African health experts on Friday urged governments to channel additional resources towards prevention and treatment of neglected tropical diseases (NTDs) that have worsened poverty in the continent.
John Amuasi, executive director for African Research Network for Neglected Tropical Diseases based in Accra, Ghana said at a forum in Nairobi that public and private sector institutions should finance research aimed at finding a cure for these ancient ailments that mainly afflict low-income population.
“Governments and pharmaceutical companies should prioritize funding of research geared towards finding a cure for some of the NTDs blighting communities in remote outposts,” said Amuasi.
Kenya hosted the just concluded International Conference on NTDs in Africa that was attended by more than 200 delegates including policymakers, researchers and industry executives to discuss new strategies aimed at eradicating the centuries’ old ailments in the continent.
Amuasi said the bulk of victims of NTDs include communities living in rural areas, urban slums and conflict zones, and emphasized that control and elimination of NTDs should be considered a health priority for the continent.
“Beyond their direct negative impact on health, NTDs contribute significantly to an ongoing cycle of poverty and stigma that leaves people unable to work, go to school, or participate in economic activities to grow a community, “said Amuasi.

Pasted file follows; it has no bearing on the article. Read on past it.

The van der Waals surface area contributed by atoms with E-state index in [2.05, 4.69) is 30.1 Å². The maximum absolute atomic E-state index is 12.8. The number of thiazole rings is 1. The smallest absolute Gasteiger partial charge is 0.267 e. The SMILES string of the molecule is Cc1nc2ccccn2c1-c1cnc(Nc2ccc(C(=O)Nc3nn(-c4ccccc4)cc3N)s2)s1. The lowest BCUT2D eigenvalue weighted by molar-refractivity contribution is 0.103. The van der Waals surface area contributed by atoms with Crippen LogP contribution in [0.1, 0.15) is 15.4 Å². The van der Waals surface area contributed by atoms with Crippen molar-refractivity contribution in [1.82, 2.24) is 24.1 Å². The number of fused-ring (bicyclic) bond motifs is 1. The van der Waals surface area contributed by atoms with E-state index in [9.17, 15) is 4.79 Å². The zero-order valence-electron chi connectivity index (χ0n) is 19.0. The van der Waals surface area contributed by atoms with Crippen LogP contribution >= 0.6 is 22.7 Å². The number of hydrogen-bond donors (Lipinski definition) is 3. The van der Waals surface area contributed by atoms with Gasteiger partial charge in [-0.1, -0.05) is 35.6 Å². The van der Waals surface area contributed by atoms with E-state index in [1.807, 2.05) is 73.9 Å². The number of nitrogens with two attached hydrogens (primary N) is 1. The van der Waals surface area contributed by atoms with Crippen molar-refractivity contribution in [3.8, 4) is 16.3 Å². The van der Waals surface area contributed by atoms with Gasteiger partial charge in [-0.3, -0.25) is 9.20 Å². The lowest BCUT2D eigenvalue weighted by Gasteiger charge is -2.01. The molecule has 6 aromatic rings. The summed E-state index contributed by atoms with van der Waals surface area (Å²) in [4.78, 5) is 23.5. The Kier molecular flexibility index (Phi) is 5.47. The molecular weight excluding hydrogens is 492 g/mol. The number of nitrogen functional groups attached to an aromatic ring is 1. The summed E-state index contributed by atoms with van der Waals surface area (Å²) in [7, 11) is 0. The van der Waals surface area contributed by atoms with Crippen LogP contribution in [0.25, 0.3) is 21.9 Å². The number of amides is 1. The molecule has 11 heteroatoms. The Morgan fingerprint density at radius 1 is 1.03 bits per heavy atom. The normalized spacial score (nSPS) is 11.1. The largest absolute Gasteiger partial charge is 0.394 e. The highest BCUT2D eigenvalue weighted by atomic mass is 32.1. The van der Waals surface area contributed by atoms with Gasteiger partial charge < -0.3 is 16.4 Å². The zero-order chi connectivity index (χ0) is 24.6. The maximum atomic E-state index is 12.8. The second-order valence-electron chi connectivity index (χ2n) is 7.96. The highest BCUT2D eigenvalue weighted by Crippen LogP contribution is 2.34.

Sultan Matendechero, Kenya Country Program Manager for the NTDs said that political goodwill is key to their elimination.
He appealed to the African governments to make NTDs an agenda within the bilateral agreements saying the move will provide an opportunity for stakeholders to share ideas leading to the discovery of new drugs to boost their control.
“Africa bears over 85 percent of the global NTD burden, a reality attributed to a limited commitment by its government entities and this calls for better political goodwill in ensuring that these efforts bear fruits,” said Matendechero. Enditem